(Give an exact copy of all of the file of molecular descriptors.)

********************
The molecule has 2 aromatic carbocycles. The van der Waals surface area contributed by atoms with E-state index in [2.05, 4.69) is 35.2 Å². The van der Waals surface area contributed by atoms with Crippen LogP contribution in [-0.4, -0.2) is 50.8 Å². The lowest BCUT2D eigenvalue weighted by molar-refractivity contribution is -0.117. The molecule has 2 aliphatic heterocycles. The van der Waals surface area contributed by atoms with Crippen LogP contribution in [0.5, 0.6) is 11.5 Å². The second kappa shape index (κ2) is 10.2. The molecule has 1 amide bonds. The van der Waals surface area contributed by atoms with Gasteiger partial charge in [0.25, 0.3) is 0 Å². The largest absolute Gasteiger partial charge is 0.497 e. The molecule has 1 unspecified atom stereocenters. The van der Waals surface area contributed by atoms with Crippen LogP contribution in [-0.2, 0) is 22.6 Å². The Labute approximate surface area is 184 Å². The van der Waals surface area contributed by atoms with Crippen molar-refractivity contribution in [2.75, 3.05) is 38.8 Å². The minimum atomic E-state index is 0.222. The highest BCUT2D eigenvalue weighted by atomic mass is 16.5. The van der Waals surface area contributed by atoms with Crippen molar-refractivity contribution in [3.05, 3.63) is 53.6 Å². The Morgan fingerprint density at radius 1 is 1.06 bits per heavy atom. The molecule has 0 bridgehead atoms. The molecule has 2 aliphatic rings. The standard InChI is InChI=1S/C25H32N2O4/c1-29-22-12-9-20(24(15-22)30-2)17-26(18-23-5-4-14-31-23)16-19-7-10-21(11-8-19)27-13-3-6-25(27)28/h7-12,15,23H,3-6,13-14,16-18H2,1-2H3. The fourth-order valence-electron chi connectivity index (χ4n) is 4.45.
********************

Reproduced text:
The molecule has 2 aromatic carbocycles. The van der Waals surface area contributed by atoms with E-state index in [2.05, 4.69) is 35.2 Å². The van der Waals surface area contributed by atoms with Crippen LogP contribution in [-0.4, -0.2) is 50.8 Å². The lowest BCUT2D eigenvalue weighted by molar-refractivity contribution is -0.117. The molecule has 2 aliphatic heterocycles. The van der Waals surface area contributed by atoms with Crippen LogP contribution in [0.5, 0.6) is 11.5 Å². The second kappa shape index (κ2) is 10.2. The molecule has 1 amide bonds. The van der Waals surface area contributed by atoms with Gasteiger partial charge in [0.25, 0.3) is 0 Å². The largest absolute Gasteiger partial charge is 0.497 e. The molecule has 1 unspecified atom stereocenters. The van der Waals surface area contributed by atoms with Crippen LogP contribution in [-0.2, 0) is 22.6 Å². The Labute approximate surface area is 184 Å². The van der Waals surface area contributed by atoms with Crippen molar-refractivity contribution in [2.75, 3.05) is 38.8 Å². The minimum atomic E-state index is 0.222. The highest BCUT2D eigenvalue weighted by atomic mass is 16.5. The van der Waals surface area contributed by atoms with Crippen molar-refractivity contribution in [3.05, 3.63) is 53.6 Å². The Morgan fingerprint density at radius 1 is 1.06 bits per heavy atom. The molecule has 0 bridgehead atoms. The molecule has 2 aliphatic rings. The standard InChI is InChI=1S/C25H32N2O4/c1-29-22-12-9-20(24(15-22)30-2)17-26(18-23-5-4-14-31-23)16-19-7-10-21(11-8-19)27-13-3-6-25(27)28/h7-12,15,23H,3-6,13-14,16-18H2,1-2H3. The fourth-order valence-electron chi connectivity index (χ4n) is 4.45.